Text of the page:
Simon Raymonde is a man of many talents. His artistic range spans from the ’80s with the prolific dream-pop/shoegaze band Cocteau Twins to the founding of Bella Union, an independent record label that’s seen the likes of Beach House, Father John Misty and Explosions In The Sky. His recent project, Lost Horizons, are also signed to the label, and they’ve just released the second part of their luscious record, In Quiet Moments.
This release is quite dream-like, with Raymonde working alongside Richie Thomas, former drummer of the Jesus And Mary Chain. First formed in 2016, the duo released their first album through the Bella Union label in 2017 to critical acclaim. The record features guest vocalists to engulf the listener in a melodic atmosphere, backed by instrumentation that can only be described as carefully crafted.
It’s imperative to know that Raymonde doesn’t actually mean to be so meticulous in his songs. Expectation isn’t something he’s attached to when creating, dating back to his early days of playing music in the punk scene, where he got his love for “doing things for the right reasons.” From there, he met Cocteau Twins, and seven albums later, the group disbanded, but that doesn’t prevent Raymonde from keeping the appreciation alive.
Raymonde speaks of the early days of his career in music, his time with Cocteau Twins and the growth of their fanbase over the years, as well as his latest record and how he approaches music creation.
What was it about the punk scene that established some ideals regarding music for you?
I loved kicking against the pricks, being able to be outside the mainstream, the attitudes, the clothes, the whole DIY ethic, printing fanzines, making cassettes, standing outside the BBC waiting for John Peel to arrive and handing him your tape with a handwritten note, going on marches against racism, and just the way punk and reggae crossed over was special and was inspiring. I loved how it was never about the money—[it] was always about doing things for the right reasons. Never be a phony and stand up for yourself. Punk gave those of us who felt like outsiders a community, a step on from the hippies earlier in the decade. [It was] a community not of flowers and love and peace but one of shared anger and resentment at the elite snobbery in our society. Living in Thatcher’s Britain was tough for so many, but musically and culturally, that period was so influential. Its reverberations can still be heard today.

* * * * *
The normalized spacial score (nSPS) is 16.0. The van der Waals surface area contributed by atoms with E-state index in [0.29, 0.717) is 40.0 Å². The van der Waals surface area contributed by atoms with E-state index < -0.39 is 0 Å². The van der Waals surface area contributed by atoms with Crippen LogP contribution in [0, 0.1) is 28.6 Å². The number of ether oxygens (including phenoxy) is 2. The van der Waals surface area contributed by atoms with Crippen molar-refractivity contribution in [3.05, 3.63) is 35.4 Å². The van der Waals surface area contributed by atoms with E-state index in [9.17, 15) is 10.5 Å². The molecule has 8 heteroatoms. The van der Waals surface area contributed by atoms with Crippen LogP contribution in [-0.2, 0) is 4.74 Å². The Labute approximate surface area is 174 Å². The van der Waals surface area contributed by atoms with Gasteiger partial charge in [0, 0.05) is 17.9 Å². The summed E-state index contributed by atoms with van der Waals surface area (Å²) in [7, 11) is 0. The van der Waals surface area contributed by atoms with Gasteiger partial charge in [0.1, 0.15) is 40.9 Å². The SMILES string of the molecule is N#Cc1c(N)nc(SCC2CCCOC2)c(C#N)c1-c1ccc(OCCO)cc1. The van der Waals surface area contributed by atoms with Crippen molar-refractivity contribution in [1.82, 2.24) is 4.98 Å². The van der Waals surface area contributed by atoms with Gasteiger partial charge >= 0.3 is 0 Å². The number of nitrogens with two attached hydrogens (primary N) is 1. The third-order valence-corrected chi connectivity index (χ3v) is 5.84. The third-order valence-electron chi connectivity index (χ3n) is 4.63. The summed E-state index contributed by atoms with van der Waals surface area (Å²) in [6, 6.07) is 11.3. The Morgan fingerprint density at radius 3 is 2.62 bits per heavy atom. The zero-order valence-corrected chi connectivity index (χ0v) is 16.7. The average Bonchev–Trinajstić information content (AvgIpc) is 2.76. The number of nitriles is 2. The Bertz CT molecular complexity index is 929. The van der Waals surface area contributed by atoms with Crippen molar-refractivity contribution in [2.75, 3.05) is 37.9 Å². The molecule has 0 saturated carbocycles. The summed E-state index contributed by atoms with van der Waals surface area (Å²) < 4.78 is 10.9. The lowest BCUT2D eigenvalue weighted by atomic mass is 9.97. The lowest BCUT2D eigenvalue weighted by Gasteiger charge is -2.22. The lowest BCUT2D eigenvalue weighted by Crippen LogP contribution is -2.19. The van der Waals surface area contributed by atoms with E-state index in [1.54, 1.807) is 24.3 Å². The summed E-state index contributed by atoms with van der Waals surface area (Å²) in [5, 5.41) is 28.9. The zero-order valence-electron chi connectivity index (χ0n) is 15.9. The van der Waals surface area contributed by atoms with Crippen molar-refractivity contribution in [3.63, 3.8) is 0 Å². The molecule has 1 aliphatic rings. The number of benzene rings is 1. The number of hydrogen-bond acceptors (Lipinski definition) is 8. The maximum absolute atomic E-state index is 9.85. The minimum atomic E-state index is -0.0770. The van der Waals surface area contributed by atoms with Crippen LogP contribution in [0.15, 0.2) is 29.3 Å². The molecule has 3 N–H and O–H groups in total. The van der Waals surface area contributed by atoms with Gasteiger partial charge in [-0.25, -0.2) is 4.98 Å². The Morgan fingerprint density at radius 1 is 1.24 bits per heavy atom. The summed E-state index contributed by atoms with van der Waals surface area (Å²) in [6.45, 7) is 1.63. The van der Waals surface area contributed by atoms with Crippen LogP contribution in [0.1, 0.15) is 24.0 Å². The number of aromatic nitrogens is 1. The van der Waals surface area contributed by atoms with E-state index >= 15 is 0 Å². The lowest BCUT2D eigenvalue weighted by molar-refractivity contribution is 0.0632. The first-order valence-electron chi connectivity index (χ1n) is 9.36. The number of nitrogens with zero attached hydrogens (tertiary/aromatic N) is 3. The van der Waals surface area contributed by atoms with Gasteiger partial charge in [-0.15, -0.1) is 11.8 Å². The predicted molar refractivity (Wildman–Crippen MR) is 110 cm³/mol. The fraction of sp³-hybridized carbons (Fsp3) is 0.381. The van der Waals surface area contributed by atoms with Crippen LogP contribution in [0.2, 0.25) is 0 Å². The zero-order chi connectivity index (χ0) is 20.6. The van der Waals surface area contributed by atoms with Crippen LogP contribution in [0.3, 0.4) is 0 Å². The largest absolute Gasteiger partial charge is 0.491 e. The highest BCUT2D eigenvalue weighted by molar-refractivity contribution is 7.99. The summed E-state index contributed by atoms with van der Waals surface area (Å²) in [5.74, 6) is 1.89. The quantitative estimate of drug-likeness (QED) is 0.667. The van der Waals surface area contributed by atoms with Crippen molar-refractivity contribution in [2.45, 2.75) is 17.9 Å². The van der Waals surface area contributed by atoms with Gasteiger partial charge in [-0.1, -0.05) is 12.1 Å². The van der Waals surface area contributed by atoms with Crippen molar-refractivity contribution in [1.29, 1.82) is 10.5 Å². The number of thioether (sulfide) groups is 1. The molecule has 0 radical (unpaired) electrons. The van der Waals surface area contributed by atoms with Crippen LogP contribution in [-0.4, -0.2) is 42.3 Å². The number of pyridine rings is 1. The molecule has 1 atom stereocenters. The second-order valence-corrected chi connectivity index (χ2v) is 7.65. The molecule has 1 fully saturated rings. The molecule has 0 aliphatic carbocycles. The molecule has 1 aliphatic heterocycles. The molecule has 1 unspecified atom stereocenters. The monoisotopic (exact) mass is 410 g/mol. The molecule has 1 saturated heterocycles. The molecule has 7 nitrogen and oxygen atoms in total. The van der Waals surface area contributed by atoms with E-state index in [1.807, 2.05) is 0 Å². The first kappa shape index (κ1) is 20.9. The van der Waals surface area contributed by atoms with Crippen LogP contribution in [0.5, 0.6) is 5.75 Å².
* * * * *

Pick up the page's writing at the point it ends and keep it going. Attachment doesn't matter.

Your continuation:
Why is it easier for you to approach music creation with the idea of not having any set thoughts on the outcome or approach?
Partly because that’s how I’ve always done it. From the day I joined Cocteau Twins, it was how we wrote and created all [of] our music. And partly because it keeps it exciting and full of mystery and unknowns. When you wake up, you have no idea what you’re going to come up with that day, and when you go to bed, you just wrote a whole new song. If you don’t like something, just delete it or move on. Come back another day and try something else. That’s my attitude. I think it is also in part due to my already busy life and how I prefer just to turn up with Richie [Thomas] and let the magic happen if it can. I simply don’t have the time to prepare in the way others would. Let go and trust each other.
With the release of the second part of In Quiet Moments, how does it feel to create such lush music?
Once I heard these records, I was immediately engulfed in the sound and place of the music. I think that’s what music can do when it is at its peak. To make music now at this time in my life is really a significant happening—game-changing. But while I’m doing it, I am just so deeply in the moment [that] I am not consciously doing this or doing that, not trying to create anything particularly lush or soundscape-y. If we have achieved that and you can feel something for the songs, then that makes me super happy.
Seeing as though you went from playing in such a prolific band as Cocteau Twins to now releasing more music under various projects, how can you say you’ve grown?
I have often been drawn to emotional things. Sad music, melancholy work, it’s just my nature. I can’t write happy things. Even when I try, it sounds sad. When you improvise music in the way we do, it can only serve as a diary or testament to how you are feeling at that moment. My mum died just prior to me starting this second LP, so I was certainly very emotional during the first sessions we did. Losing your last remaining parent is a profound experience, and there is a lot to process. Thankfully, music is the perfect outlet.